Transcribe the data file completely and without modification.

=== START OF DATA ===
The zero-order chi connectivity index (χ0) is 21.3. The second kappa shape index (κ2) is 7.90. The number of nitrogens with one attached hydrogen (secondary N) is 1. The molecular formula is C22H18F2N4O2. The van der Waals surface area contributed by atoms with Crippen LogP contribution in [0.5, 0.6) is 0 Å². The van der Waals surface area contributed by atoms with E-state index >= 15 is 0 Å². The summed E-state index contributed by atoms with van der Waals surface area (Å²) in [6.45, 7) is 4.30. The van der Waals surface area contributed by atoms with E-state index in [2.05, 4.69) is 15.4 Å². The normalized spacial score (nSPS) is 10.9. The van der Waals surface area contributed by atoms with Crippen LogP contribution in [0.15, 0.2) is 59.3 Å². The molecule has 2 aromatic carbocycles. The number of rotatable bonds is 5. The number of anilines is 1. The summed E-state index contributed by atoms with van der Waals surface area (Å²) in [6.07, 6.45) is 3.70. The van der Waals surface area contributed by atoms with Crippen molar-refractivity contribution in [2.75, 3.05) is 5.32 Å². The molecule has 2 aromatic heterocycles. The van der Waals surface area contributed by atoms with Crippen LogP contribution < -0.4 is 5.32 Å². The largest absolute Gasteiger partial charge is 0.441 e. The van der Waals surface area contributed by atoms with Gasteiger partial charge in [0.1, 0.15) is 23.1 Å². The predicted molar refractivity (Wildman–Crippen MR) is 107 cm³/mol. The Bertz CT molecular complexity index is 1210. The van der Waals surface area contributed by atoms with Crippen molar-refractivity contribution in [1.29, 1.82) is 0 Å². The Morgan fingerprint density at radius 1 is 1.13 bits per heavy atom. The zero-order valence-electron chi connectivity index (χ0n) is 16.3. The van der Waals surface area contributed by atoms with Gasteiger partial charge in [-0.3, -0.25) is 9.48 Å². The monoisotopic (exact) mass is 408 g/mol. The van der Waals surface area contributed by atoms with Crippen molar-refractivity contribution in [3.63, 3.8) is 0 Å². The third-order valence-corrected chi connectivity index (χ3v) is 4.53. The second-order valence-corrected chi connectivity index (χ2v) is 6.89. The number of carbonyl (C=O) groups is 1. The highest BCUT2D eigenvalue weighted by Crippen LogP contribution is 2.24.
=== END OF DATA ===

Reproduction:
The zero-order chi connectivity index (χ0) is 21.3. The second kappa shape index (κ2) is 7.90. The number of nitrogens with one attached hydrogen (secondary N) is 1. The molecular formula is C22H18F2N4O2. The van der Waals surface area contributed by atoms with Crippen LogP contribution in [0.5, 0.6) is 0 Å². The van der Waals surface area contributed by atoms with E-state index >= 15 is 0 Å². The summed E-state index contributed by atoms with van der Waals surface area (Å²) in [6.45, 7) is 4.30. The van der Waals surface area contributed by atoms with E-state index in [2.05, 4.69) is 15.4 Å². The normalized spacial score (nSPS) is 10.9. The van der Waals surface area contributed by atoms with Crippen LogP contribution in [0.15, 0.2) is 59.3 Å². The molecule has 2 aromatic carbocycles. The number of rotatable bonds is 5. The number of anilines is 1. The summed E-state index contributed by atoms with van der Waals surface area (Å²) in [6.07, 6.45) is 3.70. The van der Waals surface area contributed by atoms with Crippen molar-refractivity contribution in [2.75, 3.05) is 5.32 Å². The molecule has 2 aromatic heterocycles. The van der Waals surface area contributed by atoms with Crippen LogP contribution < -0.4 is 5.32 Å². The largest absolute Gasteiger partial charge is 0.441 e. The van der Waals surface area contributed by atoms with Gasteiger partial charge in [0.1, 0.15) is 23.1 Å². The predicted molar refractivity (Wildman–Crippen MR) is 107 cm³/mol. The Bertz CT molecular complexity index is 1210. The van der Waals surface area contributed by atoms with Crippen molar-refractivity contribution in [1.29, 1.82) is 0 Å². The Morgan fingerprint density at radius 1 is 1.13 bits per heavy atom. The zero-order valence-electron chi connectivity index (χ0n) is 16.3. The van der Waals surface area contributed by atoms with Gasteiger partial charge in [-0.3, -0.25) is 9.48 Å². The monoisotopic (exact) mass is 408 g/mol. The van der Waals surface area contributed by atoms with Crippen molar-refractivity contribution in [3.63, 3.8) is 0 Å². The third-order valence-corrected chi connectivity index (χ3v) is 4.53. The second-order valence-corrected chi connectivity index (χ2v) is 6.89. The number of carbonyl (C=O) groups is 1. The highest BCUT2D eigenvalue weighted by Crippen LogP contribution is 2.24.